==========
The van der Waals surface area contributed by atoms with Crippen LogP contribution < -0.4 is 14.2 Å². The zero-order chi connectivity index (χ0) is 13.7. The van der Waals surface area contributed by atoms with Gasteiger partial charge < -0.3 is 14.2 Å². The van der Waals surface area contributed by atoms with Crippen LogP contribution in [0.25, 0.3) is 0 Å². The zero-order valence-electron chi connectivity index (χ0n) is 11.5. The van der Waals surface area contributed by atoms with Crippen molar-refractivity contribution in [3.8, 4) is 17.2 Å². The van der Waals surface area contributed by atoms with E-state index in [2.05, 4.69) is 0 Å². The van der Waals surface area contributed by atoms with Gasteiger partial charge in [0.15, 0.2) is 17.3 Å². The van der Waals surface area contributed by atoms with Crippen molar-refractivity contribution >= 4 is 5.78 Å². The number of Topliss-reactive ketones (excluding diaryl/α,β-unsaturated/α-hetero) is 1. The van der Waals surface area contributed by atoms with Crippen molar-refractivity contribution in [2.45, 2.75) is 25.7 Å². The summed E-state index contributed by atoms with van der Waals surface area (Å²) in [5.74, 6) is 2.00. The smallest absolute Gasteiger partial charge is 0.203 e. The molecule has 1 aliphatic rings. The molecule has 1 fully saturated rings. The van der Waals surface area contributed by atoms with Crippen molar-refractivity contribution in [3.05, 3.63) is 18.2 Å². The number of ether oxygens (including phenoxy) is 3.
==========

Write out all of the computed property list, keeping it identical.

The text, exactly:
The van der Waals surface area contributed by atoms with Crippen LogP contribution < -0.4 is 14.2 Å². The zero-order chi connectivity index (χ0) is 13.7. The van der Waals surface area contributed by atoms with Gasteiger partial charge < -0.3 is 14.2 Å². The van der Waals surface area contributed by atoms with Crippen LogP contribution in [0.25, 0.3) is 0 Å². The zero-order valence-electron chi connectivity index (χ0n) is 11.5. The van der Waals surface area contributed by atoms with Crippen molar-refractivity contribution in [3.8, 4) is 17.2 Å². The van der Waals surface area contributed by atoms with E-state index in [2.05, 4.69) is 0 Å². The van der Waals surface area contributed by atoms with Gasteiger partial charge in [0.15, 0.2) is 17.3 Å². The van der Waals surface area contributed by atoms with Crippen molar-refractivity contribution >= 4 is 5.78 Å². The number of Topliss-reactive ketones (excluding diaryl/α,β-unsaturated/α-hetero) is 1. The van der Waals surface area contributed by atoms with Crippen molar-refractivity contribution in [2.45, 2.75) is 25.7 Å². The summed E-state index contributed by atoms with van der Waals surface area (Å²) in [5.74, 6) is 2.00. The smallest absolute Gasteiger partial charge is 0.203 e. The molecule has 1 aliphatic rings. The molecule has 1 fully saturated rings. The van der Waals surface area contributed by atoms with Crippen molar-refractivity contribution in [3.05, 3.63) is 18.2 Å². The number of ether oxygens (including phenoxy) is 3.